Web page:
The key part of iterating on AI-heavy features that are powered by an LLM is refining the system and user prompts that are passed into it. We have a separate technical guide here on prompt engineering but wanted to touch on an easy mistake to make that would cost you a lot of time: not knowing when to stop refining the prompts.

Don’t let an imperfect prompt stop you from releasing to a wider (but still small) audience because this will stop you from getting a lot of valuable feedback early. Feedback will also most likely lead to changes in your prompt, so spending lots of time to perfect it may not be a worthwhile endeavour.

Here’s a few indicators where it's probably time to stop refining the prompt:

  • Customers would find the feature useful even in an imperfect state
  • When you’ve hit the point of diminishing returns, i.e. the additional time spent working on returns a minimal improvement

If your prompt only yields good results in certain scenarios, consider skipping your feature when you know it’ll perform poorly. This might be easier than refining the prompt to handle all scenarios. An example of this was our feature that surfaces related incidents during a live incident, and we explicitly excluded incidents with minimal information (such as declined incidents) to avoid showing false positives.

Customer Feedback

Once it's in the wild, it is important to understand how your feature is working. Establishing a feedback loop for an AI-heavy feature is an easy and high signal way of knowing how customers are using the tool and how you could improve it. Here’s some of the ways we have built this feedback loop.

  • Customer calls with design partners — we use these to show customers early versions of the feature to get feedback early. Having access to customers' unfiltered feedback removes a huge barrier especially when it's something that's harder to describe like how the feature feels.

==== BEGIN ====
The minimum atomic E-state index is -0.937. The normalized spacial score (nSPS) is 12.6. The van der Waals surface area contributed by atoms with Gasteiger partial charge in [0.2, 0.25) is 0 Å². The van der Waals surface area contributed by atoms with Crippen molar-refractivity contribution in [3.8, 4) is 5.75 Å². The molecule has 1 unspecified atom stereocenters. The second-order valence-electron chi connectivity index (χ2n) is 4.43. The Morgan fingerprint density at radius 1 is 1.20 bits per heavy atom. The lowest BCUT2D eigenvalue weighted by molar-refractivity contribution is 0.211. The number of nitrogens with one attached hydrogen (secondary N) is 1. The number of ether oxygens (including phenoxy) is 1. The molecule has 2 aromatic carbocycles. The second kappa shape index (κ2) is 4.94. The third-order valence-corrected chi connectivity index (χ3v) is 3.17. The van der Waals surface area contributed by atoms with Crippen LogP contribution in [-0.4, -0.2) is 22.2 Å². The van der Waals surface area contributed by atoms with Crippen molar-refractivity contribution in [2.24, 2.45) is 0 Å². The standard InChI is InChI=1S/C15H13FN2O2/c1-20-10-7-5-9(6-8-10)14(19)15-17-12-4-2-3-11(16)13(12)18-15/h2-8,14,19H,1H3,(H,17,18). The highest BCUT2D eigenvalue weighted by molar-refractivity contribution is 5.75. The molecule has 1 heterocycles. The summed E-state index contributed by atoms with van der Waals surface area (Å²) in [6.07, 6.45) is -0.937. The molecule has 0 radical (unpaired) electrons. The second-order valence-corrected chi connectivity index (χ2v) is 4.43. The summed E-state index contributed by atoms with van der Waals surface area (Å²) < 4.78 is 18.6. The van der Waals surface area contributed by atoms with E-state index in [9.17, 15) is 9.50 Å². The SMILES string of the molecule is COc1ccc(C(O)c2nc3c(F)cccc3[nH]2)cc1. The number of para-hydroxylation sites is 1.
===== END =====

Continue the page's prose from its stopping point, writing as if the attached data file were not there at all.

• #ai-pulse Slack channel — each time one of our AI features is interacted with, we post a message in a Slack channel that the team has access to.
#ai-pulse Slack channel messages
  • Analytics dashboards — allows the team to see at a glance how the feature is performing. This includes things like:
    • Response times from OpenAI
    • Acceptance/Rejection rates of suggestions by customers
Dashboard tracking response times

Leave some time to let feedback come through, which you can distill into actionable changes that you can make to improve the feature. Rinse and repeat and watch your graphs go up (or down)!


Overall, there are few key differences to note when running projects that involve AI heavy features.

  • Adopt an experimental approach at the start to understand the limitations and adapt 🧪
  • Start dogfooding as early as you can and find out the use cases that work well 🐶
  • Be aware of the trap of over-refining your prompt ⏰
  • Introduce a feedback loop to see how it is used in the real world 🔁
  • Distill the feedback and use that to improve the feature 📈

Picture of Aaron Sheah
Aaron Sheah
Product Engineer